The most common mesothelioma location, pleural mesothelioma forms in the lung’s tissue linings after inhaling asbestos fibers. Symptoms include persistent cough, chest pain and fluid buildup in the lungs. Treatment are available that may extend your life.
Affecting the abdominal organs’ tissue linings, peritoneal mesothelioma is the second most common mesothelioma location. It also has the best prognosis with new and effective treatment technologies, including a combination of surgery and direct chemotherapy.
Mesothelioma Health Options
There is no one-size-fits-all solution to treating mesothelioma. Patients must see a mesothelioma specialist for a personalized treatment strategy that will most effectively treat their exact disease. Standard mesothelioma treatment options include a combination of chemotherapy, radiation and surgery.
Living With Mesothelioma
Getting mesothelioma treatments can significantly improve your survival time and quality of life. It is possible to live with mesothelioma, manage its symptoms and keep the disease in check. Working with a specialized mesothelioma medical team is the best way to live with mesothelioma.
Chapter Four 4How Military Veterans Are at Risk
Military members comprise roughly 8% of our nation’s population but account for a third of patients diagnosed with mesothelioma. The asbestos exposure risk was far higher for our military service men and women. Asbestos was used extensively to build and maintain military assets, putting active duty members at risk of exposure on a daily basis.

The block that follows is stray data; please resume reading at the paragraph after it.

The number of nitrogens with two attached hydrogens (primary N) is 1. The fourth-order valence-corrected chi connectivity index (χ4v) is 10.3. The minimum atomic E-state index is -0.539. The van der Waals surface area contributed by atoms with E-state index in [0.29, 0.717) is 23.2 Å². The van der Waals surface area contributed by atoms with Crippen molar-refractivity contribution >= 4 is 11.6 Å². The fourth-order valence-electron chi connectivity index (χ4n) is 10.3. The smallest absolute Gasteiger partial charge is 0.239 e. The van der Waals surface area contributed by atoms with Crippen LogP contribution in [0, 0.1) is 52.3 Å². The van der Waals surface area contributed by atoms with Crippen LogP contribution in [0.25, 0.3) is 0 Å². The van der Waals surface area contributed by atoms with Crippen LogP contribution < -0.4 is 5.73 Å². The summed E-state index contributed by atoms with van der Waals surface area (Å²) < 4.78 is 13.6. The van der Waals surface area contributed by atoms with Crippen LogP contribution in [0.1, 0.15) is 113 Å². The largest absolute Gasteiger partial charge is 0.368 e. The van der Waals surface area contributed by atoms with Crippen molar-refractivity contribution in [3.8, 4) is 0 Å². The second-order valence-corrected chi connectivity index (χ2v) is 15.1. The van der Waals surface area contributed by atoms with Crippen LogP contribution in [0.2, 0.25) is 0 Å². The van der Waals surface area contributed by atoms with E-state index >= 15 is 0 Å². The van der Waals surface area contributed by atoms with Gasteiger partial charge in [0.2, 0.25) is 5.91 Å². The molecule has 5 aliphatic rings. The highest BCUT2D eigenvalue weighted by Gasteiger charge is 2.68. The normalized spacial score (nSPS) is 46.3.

No military branch used asbestos more than the US Navy and its warship building program. US Navy shipbuilding and sailor veterans are at the highest risk of asbestos-exposure and account for the majority of veterans with mesothelioma.
The Marine Corps works cooperatively across all US military branches. Marine Corps vets are at risk of asbestos exposure at Land, Sea and Air where asbestos was used in vehicles, ships and aircraft throughout the 20th Century.
Army vets faced countless threats protecting our rights during ground-level combat. But they were also exposed to asbestos through the Army’s vehicle and building assets. They continue to be at risk overseas today.
The skilled and talented men and women of the US Air Force fought for our liberty from the skies. Many of them weren’t aware of the deadly threats that faced them in their aircraft, which were heavily constructed with inflammable asbestos products.
Like the Navy, our Coast Guard vets were also exposed to asbestos from products used to construct Coast Guard and Navy ships. Though a small military branch, Coast Guard veterans continue to be diagnosed with mesothelioma today.
From the Blog
As the health-related consequences of asbestos exposure have become more widely known, Occupational Health and Safety (OSHA) has been regulating the amount of asbestos exposure in the workplace since the 1970s. These regulations on both the federal and state levels outline the requirements for measurement of potential exposure as well as specific work practices. What […]
If you currently live or are planning to move into a home that was built before the 1980s, there is a chance that the property contains asbestos. Used extensively in residential construction during the 20th century, asbestos is still present in many of these established homes, posing a possible health risk to anyone in the […]